Chickpeas are a helpful source of zinc, folate and protein. They are also very high in dietary fiber and hence a healthy source of carbohydrates for persons with insulin sensitivity or diabetes. Chickpeas are low in fat and most of this is polyunsaturated. One hundred grams (about 3.5 ounces) of mature boiled chickpeas contains 164 calories, 2.6 grams of fat (of which only 0.27 grams is saturated), 7.6 grams of dietary fiber and 8.9 grams of protein. Chickpeas also provide dietary phosphorus (49–53 mg/100 g), with some sources citing the garbanzo’s content as about the same as yogurt and close to milk.
Recent studies have also shown that they can assist in lowering of cholesterol in the bloodstream.
Cooking chickpeas from dried is so easy, and less expensive than canned, that you’ll want to cook your own from now on! The night before I cook them, I put the rinsed peas in a large bowl and cover with water. I put in enough water that there is about 1-1⁄2 inches above the peas. In my house, I cover the bowl with a large bread cloth, to keep anything from accidentally falling in. (And to keep the cat from drinking the water… EWWWW!)
The next morning, I discard the water and put the peas in a large pan, then cover with water to about 1-1⁄2 inches over them. Put them on the stove and bring to a boil. Boil for 1 hour, skimming off any foam that appears.
If you live at a high altitude, they may have to cook longer. If you live at a REALLY high altitude (Denver!) you may want to use a pressure cooker.
Cooked chick peas can be frozen. I usually make about two pounds at a time. I put them in 2-cup containers, with some of the cooking liquid, in the freezer. I keep them on hand all the time, to use for Hummus and other yummy recipes.
A traditional ingredient in Hummus is Tahini, which is a paste of ground sesame seeds used in North African, Greek, Turkish and Middle Eastern cuisine. It is made of hulled seeds. East Asian tahini is made of unhulled seeds. It is served as a dip on its own or as a major component of hummus.
Tahini is an excellent source of copper, manganese, and the healthy fatty acids omega-3 and omega-6. It’s relatively high levels of calcium and protein make it a useful addition to vegetarian and vegan diets. Compared to peanut butter, tahini has higher levels of fiber and calcium and lower levels of sugar and saturated fats.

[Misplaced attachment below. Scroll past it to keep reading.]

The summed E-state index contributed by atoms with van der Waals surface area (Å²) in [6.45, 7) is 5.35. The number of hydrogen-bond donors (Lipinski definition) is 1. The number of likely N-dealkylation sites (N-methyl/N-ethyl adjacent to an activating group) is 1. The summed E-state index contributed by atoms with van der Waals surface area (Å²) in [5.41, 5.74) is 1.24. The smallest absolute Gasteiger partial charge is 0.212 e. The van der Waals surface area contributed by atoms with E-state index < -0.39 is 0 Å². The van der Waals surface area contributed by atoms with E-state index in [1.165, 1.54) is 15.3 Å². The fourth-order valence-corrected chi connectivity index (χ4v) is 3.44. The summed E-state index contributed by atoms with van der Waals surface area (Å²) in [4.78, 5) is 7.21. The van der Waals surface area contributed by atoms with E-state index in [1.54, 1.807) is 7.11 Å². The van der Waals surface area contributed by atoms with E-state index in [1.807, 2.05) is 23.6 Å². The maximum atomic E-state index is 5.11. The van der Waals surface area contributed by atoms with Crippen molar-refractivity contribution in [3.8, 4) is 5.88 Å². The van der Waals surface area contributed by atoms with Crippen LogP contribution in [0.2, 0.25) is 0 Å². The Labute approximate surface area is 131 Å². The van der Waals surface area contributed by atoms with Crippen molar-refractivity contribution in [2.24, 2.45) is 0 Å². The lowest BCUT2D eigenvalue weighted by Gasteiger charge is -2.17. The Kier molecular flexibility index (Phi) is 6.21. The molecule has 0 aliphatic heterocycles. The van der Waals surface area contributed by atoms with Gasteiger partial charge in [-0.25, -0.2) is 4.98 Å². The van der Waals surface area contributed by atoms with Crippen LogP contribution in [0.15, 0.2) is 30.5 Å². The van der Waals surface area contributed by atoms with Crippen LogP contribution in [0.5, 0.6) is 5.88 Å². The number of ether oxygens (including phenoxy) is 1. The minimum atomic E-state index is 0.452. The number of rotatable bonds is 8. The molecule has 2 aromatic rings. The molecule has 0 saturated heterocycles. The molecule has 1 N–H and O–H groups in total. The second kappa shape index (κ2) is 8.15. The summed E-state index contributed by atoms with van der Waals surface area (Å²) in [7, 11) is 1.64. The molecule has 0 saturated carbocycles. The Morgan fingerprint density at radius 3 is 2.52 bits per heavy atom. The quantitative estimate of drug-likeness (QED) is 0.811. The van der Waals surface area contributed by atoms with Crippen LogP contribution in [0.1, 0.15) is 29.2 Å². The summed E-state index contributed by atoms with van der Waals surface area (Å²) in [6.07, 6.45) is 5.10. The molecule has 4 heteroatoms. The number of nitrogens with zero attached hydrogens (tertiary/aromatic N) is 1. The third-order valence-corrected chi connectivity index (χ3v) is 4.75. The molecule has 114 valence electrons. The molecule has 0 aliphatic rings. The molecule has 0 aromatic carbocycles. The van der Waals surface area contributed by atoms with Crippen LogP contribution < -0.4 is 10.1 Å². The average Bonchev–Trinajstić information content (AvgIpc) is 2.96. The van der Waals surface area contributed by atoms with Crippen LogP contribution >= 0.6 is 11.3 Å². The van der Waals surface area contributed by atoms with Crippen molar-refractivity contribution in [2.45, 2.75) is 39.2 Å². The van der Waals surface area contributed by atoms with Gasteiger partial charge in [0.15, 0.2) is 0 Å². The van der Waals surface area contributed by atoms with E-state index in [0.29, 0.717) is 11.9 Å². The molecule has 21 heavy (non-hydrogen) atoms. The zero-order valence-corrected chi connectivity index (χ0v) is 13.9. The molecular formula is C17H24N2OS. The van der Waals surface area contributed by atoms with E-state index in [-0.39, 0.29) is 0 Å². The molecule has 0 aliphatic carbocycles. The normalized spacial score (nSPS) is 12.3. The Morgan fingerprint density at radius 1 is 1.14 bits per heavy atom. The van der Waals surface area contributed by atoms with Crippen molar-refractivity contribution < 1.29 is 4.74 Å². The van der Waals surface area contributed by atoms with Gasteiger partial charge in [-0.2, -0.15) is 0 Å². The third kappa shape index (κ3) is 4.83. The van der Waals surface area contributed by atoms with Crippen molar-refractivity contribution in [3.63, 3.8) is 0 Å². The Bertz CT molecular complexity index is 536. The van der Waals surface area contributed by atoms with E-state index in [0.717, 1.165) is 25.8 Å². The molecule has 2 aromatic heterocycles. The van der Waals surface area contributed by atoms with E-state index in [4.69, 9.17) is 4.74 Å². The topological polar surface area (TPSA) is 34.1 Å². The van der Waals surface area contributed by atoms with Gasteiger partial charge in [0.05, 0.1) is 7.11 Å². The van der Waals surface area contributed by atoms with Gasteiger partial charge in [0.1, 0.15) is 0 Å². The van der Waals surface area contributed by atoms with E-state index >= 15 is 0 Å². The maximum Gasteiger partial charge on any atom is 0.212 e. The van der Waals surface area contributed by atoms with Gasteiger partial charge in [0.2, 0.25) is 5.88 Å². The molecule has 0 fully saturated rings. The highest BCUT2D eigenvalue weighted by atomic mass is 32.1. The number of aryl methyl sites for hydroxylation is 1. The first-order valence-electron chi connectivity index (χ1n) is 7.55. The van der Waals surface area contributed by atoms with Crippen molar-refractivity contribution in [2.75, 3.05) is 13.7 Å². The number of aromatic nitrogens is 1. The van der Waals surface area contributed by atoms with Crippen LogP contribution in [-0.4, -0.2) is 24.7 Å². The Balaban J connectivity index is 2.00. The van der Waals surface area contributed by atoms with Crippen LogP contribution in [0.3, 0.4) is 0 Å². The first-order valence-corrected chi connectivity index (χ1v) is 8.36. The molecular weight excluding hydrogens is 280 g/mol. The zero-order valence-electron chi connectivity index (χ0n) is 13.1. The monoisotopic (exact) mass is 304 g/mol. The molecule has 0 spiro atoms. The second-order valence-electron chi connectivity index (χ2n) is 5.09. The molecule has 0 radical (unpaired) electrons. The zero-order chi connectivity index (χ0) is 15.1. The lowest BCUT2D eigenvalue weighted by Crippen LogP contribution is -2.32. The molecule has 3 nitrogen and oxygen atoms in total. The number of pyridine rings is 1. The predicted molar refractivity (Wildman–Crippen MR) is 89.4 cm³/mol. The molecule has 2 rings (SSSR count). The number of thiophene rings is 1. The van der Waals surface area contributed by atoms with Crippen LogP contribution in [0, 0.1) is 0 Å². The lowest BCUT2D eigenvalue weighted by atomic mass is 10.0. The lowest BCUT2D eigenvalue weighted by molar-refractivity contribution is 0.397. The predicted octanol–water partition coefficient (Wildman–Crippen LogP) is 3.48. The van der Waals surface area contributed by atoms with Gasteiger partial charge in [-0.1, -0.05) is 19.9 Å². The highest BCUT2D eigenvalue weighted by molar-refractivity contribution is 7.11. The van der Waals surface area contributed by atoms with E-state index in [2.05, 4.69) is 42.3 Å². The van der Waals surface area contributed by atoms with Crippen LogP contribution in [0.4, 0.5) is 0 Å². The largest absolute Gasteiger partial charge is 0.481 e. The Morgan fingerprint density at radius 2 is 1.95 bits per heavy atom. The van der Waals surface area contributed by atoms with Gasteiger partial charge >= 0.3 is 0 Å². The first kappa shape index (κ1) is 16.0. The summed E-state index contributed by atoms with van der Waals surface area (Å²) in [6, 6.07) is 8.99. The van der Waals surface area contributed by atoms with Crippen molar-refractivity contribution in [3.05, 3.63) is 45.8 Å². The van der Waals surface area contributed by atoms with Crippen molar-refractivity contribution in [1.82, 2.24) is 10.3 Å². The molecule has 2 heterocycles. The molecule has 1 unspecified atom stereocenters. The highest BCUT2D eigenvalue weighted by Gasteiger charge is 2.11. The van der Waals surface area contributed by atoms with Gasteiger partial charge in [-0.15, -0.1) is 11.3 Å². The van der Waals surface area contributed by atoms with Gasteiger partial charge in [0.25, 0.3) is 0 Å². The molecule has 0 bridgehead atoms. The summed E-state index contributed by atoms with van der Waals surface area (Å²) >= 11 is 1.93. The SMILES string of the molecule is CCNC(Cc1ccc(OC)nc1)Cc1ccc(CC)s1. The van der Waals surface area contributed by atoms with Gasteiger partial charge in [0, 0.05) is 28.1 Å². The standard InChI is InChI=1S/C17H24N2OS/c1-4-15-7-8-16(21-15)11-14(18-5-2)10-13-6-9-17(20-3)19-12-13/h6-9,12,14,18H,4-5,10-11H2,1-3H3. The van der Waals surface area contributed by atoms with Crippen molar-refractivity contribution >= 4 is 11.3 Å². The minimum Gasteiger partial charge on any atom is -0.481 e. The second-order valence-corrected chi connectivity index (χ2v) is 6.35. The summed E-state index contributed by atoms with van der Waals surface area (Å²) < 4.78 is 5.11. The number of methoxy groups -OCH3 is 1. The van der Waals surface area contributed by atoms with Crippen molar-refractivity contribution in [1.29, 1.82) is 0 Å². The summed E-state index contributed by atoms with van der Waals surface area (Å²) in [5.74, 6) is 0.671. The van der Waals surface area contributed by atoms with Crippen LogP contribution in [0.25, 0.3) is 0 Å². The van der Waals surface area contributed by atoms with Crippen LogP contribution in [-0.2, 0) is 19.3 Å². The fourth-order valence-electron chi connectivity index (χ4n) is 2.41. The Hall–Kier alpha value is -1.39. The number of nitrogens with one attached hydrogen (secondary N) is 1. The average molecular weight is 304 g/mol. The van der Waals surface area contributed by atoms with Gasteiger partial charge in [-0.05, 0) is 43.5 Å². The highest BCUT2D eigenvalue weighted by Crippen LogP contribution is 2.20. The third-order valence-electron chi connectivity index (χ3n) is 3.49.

I like Once Again Organic Tahini the best. It has 0 mg of Sodium, which around here is very important and the only ingredient in it is ground up sesame seeds. When you first open a jar of tahini, there is usually some separation with oil floating on top of the solids. Use a butter knife and stir it thoroughly, then keep it in the refrigerator after it’s opened. It will still separate some, so you will need to mix it again each time you use it.
My Basic Hummus Recipe
1⁄3 cup Tahini
1⁄4 cup lemon or lime juice
2-3 cloves garlic
1⁄4 tsp salt
2 tbs chopped, fresh, flat-leafed parsley
pinch of paprika
1 tbs olive oil
2 cups cooked chick peas, drained (reserve liquid)
Put all ingredients in a food processor or blender. Process until smooth. If the mixture is too thick, you can add the liquid saved from the chick peas a tablespoon at a time, as needed.
I normally add the following seasoning, but it isn’t absolutely necessary, I just think it gives more depth to the flavor.
Mrs. Dash Table Blend, to taste
onion powder, to taste
Cracked Black Pepper, to taste
2 tbs fresh parsley
1 tsp basalmic vinegar
1⁄2 tsp thyme, dried
For Green Chili Hummus add or substitute the following:
Use lime juice instead of lemon
one Hatch, Anaheim, or other “long green” chili, roasted, peeled and seeded
one Jalapeno, roasted, peeled and seeded (or amount to taste)
2 tbs fresh cilantro
For Roasted Red Pepper Hummus, I add a whole roasted red pepper, peeled and seeded.
You could add other things, depending on what you like and make a spinach, artichoke, or garden veggie hummus! The basic recipe is simple enough that you can use it as a base for your creativity!